In August 2019, Tagawa Sangyo opened a showroom in Fukuoka to display its various shikkui products and provide a place where visitors can experience the atmosphere created by shikkui first hand. Not only does shikkui deodorize the surrounding air, it can also absorb volatile organic compounds that are harmful to human health, such as formaldehyde, the main cause of sick building syndrome. The material also generates very little static energy, which results in attracting in less dust. Given the environmentally considerate properties of the products, Tagawa Sangyo became the first Japanese firm to receive the US and the EU based Cradle to Cradle Certification (C2C)*. Yukihira believes that demand for such sustainable building material will continue to grow, not only in Japan, but abroad.
Before taking the helm of Tagawa Sangyo, Yukihira worked for six years in Singapore as a system engineer for a Japanese software firm. It was this experience abroad that sparked his strong desire to spread the benefits of shikkui to countries outside of Japan, from his start at Tagawa Sangyo.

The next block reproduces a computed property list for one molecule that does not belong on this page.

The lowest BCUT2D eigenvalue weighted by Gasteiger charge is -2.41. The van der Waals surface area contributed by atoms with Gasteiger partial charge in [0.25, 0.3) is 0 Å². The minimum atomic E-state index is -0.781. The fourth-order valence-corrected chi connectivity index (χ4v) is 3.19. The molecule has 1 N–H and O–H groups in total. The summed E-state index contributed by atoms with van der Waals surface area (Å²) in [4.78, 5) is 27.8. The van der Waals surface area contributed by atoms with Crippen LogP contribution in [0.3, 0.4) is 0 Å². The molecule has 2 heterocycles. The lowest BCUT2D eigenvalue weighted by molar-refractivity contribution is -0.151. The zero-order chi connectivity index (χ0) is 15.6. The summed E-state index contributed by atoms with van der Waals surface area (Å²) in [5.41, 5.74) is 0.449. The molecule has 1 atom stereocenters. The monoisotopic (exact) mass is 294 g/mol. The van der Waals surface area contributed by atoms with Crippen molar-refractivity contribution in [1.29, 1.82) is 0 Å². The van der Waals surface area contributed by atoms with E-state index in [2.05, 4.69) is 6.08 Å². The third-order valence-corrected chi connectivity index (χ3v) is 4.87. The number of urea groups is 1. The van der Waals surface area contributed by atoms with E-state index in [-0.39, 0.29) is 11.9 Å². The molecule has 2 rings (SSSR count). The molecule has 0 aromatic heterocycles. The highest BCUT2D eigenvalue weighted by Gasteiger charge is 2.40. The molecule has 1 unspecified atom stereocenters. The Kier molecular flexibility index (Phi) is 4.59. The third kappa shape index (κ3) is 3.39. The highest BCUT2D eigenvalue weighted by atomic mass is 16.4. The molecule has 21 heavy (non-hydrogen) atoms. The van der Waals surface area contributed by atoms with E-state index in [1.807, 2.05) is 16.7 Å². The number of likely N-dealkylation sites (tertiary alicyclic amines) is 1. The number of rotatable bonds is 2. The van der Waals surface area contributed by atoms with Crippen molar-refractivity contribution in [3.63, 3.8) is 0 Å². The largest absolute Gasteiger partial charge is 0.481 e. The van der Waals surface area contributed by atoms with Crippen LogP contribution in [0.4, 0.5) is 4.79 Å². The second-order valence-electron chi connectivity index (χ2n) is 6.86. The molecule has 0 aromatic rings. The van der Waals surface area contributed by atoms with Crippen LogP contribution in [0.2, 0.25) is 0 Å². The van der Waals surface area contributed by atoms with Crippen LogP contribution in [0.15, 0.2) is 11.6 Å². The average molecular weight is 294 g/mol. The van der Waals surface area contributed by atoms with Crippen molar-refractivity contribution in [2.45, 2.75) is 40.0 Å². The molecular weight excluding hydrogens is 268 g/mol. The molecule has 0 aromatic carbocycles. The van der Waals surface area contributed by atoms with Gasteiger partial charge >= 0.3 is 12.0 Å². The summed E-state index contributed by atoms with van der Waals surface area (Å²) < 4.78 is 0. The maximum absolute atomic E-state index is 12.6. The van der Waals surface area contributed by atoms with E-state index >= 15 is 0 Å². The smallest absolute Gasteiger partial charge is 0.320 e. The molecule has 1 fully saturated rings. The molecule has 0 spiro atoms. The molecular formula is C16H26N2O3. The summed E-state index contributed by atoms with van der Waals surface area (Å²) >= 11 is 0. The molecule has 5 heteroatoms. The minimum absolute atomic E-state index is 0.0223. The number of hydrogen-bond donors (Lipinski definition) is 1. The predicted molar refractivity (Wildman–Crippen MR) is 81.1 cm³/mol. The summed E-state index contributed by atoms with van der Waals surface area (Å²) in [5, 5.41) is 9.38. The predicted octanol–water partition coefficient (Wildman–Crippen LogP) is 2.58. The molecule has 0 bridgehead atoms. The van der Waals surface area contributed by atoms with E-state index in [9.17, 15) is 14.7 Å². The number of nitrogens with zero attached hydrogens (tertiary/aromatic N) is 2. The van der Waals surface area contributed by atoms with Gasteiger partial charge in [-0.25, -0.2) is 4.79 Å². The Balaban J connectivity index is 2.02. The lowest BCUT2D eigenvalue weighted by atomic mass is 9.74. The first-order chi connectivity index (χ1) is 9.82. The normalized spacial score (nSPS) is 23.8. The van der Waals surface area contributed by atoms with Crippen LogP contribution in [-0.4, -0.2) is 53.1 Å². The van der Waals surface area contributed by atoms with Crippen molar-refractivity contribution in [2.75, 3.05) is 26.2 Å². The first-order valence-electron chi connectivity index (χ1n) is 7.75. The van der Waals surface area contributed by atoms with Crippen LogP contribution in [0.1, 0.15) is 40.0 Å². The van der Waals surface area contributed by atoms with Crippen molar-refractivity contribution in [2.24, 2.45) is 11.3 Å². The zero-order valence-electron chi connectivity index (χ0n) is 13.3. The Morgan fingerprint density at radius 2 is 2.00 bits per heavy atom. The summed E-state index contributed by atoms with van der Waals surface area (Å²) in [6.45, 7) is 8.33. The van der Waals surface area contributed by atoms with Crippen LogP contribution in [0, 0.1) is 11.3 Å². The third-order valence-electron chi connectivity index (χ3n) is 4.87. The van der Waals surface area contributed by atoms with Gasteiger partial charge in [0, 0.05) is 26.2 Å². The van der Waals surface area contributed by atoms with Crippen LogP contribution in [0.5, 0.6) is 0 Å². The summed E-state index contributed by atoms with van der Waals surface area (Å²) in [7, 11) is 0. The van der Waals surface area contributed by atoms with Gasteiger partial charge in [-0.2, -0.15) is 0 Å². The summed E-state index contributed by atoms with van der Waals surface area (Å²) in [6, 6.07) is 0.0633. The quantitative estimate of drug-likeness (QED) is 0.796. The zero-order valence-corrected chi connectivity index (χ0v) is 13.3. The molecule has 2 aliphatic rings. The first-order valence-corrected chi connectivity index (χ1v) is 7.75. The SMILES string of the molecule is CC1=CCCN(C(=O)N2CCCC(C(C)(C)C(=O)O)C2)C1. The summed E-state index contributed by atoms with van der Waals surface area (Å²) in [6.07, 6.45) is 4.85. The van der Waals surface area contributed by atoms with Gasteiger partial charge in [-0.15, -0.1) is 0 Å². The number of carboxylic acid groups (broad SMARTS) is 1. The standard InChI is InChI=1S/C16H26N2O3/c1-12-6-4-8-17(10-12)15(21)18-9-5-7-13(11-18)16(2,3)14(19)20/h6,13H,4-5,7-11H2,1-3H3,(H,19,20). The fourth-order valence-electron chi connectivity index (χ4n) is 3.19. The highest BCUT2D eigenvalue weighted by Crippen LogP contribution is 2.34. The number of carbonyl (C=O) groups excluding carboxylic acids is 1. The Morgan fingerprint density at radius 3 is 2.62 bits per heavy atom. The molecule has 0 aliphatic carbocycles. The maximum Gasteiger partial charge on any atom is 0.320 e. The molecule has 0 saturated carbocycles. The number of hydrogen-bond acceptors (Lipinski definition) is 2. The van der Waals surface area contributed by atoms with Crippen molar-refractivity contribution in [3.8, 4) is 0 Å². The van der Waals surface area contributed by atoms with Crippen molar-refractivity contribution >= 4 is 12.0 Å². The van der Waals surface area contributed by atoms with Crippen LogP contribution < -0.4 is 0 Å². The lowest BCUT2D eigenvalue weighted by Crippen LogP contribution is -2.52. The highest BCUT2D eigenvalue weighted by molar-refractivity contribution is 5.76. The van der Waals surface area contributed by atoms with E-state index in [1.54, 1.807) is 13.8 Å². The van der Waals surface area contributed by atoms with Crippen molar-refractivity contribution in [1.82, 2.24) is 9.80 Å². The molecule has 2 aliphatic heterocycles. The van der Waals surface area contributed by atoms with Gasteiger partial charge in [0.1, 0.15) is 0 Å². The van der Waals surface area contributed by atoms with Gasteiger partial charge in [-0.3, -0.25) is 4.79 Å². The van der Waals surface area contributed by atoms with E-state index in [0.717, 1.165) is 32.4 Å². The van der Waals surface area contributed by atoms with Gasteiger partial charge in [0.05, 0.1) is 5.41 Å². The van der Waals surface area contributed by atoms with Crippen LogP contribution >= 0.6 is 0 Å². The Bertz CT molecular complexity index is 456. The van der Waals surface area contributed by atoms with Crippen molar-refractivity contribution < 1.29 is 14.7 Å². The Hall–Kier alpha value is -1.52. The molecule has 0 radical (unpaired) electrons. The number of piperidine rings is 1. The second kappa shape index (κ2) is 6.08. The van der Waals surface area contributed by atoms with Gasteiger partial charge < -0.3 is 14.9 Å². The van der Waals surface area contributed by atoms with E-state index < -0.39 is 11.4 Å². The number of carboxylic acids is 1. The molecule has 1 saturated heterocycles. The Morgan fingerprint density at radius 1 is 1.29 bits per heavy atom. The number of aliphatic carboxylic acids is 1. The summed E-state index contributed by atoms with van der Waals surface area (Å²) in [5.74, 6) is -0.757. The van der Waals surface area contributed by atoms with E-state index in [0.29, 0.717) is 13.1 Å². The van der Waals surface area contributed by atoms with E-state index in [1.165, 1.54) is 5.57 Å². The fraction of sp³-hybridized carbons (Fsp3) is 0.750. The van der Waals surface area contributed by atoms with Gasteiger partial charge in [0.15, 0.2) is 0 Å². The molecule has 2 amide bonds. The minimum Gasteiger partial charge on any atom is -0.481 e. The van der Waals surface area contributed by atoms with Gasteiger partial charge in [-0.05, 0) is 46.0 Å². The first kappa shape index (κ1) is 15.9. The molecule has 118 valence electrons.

While the common English translation for shikkui is lime plaster, Yukihiro continues to deliberately use the Japanese term shikkui, so as to establish the word globally and market the brand. The company also on-boarded Paul Reibold, a German national who was studying in Japan, to help the company communicate in multiple languages through its website and marketing materials.
Little by little, the firm is making progress in receiving orders from abroad and accumulating experience in providing material for high-end residences in the US and the UK. In order to meet potential large-scale orders from overseas, the company has developed a product which can be sprayed on, without the use of a trowel. The firm has also recently been receiving visitors to its factory from Hong Kong, China, Taiwan, Singapore and Australia.
“We understand that an overseas presence is not something that can be created overnight,” said Yukihira. “We need to steadily and carefully accumulate our experience in global markets.”
His words underscore the philosophy of a tried-and-true century-old firm that is looking to keep on prospering in the years ahead.